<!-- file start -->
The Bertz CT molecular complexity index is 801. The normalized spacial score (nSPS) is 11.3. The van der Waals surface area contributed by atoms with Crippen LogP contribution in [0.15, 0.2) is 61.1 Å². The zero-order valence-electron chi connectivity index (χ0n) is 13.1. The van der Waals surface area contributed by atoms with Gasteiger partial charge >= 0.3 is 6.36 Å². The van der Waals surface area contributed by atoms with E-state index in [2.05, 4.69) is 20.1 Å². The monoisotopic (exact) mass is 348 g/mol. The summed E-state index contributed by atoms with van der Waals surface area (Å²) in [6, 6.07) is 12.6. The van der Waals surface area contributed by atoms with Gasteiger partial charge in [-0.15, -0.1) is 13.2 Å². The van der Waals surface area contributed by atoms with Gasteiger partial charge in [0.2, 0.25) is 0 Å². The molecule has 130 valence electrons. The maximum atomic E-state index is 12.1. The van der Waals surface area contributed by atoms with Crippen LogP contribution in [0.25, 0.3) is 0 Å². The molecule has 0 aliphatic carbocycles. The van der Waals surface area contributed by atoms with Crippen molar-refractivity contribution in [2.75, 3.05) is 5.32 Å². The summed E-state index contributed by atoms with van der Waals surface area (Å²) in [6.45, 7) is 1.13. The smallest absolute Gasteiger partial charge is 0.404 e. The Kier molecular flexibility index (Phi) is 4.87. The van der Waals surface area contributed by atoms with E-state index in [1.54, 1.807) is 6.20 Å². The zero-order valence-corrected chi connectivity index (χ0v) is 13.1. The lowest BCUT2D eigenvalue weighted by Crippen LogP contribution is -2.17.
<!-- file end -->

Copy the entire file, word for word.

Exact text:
The Bertz CT molecular complexity index is 801. The normalized spacial score (nSPS) is 11.3. The van der Waals surface area contributed by atoms with Crippen LogP contribution in [0.15, 0.2) is 61.1 Å². The zero-order valence-electron chi connectivity index (χ0n) is 13.1. The van der Waals surface area contributed by atoms with Gasteiger partial charge >= 0.3 is 6.36 Å². The van der Waals surface area contributed by atoms with E-state index in [2.05, 4.69) is 20.1 Å². The monoisotopic (exact) mass is 348 g/mol. The summed E-state index contributed by atoms with van der Waals surface area (Å²) in [6, 6.07) is 12.6. The van der Waals surface area contributed by atoms with Gasteiger partial charge in [-0.15, -0.1) is 13.2 Å². The van der Waals surface area contributed by atoms with Gasteiger partial charge in [0.2, 0.25) is 0 Å². The molecule has 130 valence electrons. The maximum atomic E-state index is 12.1. The van der Waals surface area contributed by atoms with Crippen LogP contribution in [0.25, 0.3) is 0 Å². The molecule has 0 aliphatic carbocycles. The van der Waals surface area contributed by atoms with Crippen molar-refractivity contribution in [2.75, 3.05) is 5.32 Å². The summed E-state index contributed by atoms with van der Waals surface area (Å²) in [6.45, 7) is 1.13. The smallest absolute Gasteiger partial charge is 0.404 e. The Kier molecular flexibility index (Phi) is 4.87. The van der Waals surface area contributed by atoms with E-state index in [1.54, 1.807) is 6.20 Å². The zero-order valence-corrected chi connectivity index (χ0v) is 13.1. The lowest BCUT2D eigenvalue weighted by Crippen LogP contribution is -2.17.